“A lot of the loans currently classified as NPAs originated in the mid-2000s, at a time when the economy was booming and the business outlook was very positive. Large corporations were granted loans for projects based on extrapolation of their recent growth and performance. With loans being available more easily than before, corporations grew highly leveraged, implying that most financings were through external borrowings rather than internal promoter equity. But as economic growth stagnated following the global financial crisis of 2008, the repayment capability of these corporations decreased. This contributed to what is now known as India’s Twin Balance Sheet problem, where both the banking sector (that gives loans) and the corporate sector (that takes and has to repay these loans) have come under financial stress.
When the project for which the loan was taken started underperforming, borrowers lost their capability of paying back the bank. The banks at this time took to the practice of ‘evergreening’, where fresh loans were given to some promoters to enable them to pay off their interest. This effectively pushed the recognition of these loans as non-performing to a later date but did not address the root causes of their unprofitability.
Further, recently there have also been frauds of high magnitude that have contributed to rising NPAs. Although the size of frauds relative to the total volume of NPAs is relatively small, these frauds have been increasing, and there have been no instances of high profile fraudsters being penalized.”
NPA and Indian Economy
The proper functioning of the Banking Sector is imperative for a prosperous Economy. However, the growing menace of NPAs in the banking sector, especially the public banks is like a plague that has hit the economy. The surge in the volume of bad loans has raised concerns because of the impact that it has on the economy as a whole.
A high volume of NPA reduces the ability of the banks to lend money, resulting in even less income for the bank and slowing down of the economy. This in turn will lead to a situation of scarcity of funds in the economy and reduction in the purchasing power of the consumers. It would also amount to contraction of money stocks, i.e., less income for the shareholders (in case of public banks, mostly the government), therefore creating a ‘Crisis of Confidence’, i.e., people would start losing confidence in the banks. So, to attract the people to deposit money, the banks would increase the interest offered on such deposits, which will in turn shoot up the interest on borrowing from the banks. In such a situation, the apprehension of an increase in NPAs would further rise, thus creating a vicious cycle.
According to estimates by PRS India, “As of March 31, 2018, provisional estimates suggest that the total volume of gross NPAs in the economy stands at Rs 10.35 lakh crore and about 85% of these NPAs are from loans and advances of public sector banks.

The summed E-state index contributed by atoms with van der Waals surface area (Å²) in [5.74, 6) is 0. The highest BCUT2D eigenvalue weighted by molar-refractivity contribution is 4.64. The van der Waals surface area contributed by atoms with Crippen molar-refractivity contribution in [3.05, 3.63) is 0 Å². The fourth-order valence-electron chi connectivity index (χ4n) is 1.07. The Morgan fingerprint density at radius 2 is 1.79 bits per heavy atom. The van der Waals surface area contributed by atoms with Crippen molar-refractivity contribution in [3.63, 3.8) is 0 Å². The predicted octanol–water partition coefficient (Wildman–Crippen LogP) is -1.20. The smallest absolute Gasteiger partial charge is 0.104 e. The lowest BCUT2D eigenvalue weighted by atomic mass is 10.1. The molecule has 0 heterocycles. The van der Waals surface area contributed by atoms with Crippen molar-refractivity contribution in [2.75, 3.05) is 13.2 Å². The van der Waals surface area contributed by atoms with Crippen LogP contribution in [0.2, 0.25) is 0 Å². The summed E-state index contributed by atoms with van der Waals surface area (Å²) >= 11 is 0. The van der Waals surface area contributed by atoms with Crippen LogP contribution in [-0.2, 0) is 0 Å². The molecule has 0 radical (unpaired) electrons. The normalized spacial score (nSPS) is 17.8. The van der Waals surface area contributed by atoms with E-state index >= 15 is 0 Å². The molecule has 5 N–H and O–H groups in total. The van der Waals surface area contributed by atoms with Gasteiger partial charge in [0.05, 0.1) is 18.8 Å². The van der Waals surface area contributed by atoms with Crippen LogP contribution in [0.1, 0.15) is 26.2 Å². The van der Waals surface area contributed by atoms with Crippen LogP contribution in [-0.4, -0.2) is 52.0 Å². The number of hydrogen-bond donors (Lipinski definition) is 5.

Moreover, in the last few years, gross NPAs of banks (as a percentage of total loans) has increased from 2.3% of total loans in 2008 to 9.3% in 2017. This indicates that an increasing proportion of a bank’s assets have ceased to generate income for the bank, lowering the bank’s profitability and its ability to grant further credit.”
Furthermore, due to the pandemic, these figures are set to worsen. Due to the slowdown of the economy during the lockdown, fresh NPAs are bound to emerge. This is because the production processes and other activities of the industries that are already heavily debt-ridden (like infrastructure, hospitality, automotive), have taken a serious hit during this time. “The banks’ gross bad loan ratio could rise to 12.5% by March 2021, the highest in over two decades, from 8.5% a year earlier, the RBI predicted in a report last month.”
Moreover, many people have lost their jobs or suffered pay-cuts during the pandemic, thus impairing them of the capability to discharge their debt obligations. This poses a threat to a further increase in NPAs. The six-month-long moratorium also came to an end on August 31 further adding to the problem, as the NPAs will now start getting recognized.
It is crystal clear now that the constantly rising NPA is detrimental to the economy. It is a matter of serious concern and additional guidelines need to be made to resolve the matter of stressed assets of banks. The RBI has taken various steps in this direction over time, from the introduction of ‘The Securitization and Reconstruction of Financial Assets and Enforcement of Security Interest (SARFAESI) Act’ in 2002 to the introduction of the Strategic Debt Restructuring (which allows the banks to convert loans into equity shares) and enactment of ‘Insolvency and Bankruptcy Code’ in 2016 (which provides a time-bound 180-day recovery process for insolvent accounts). But, there is still a long way to go before India’s bad loan problem can be resolved, especially now with the problem escalating due to the pandemic.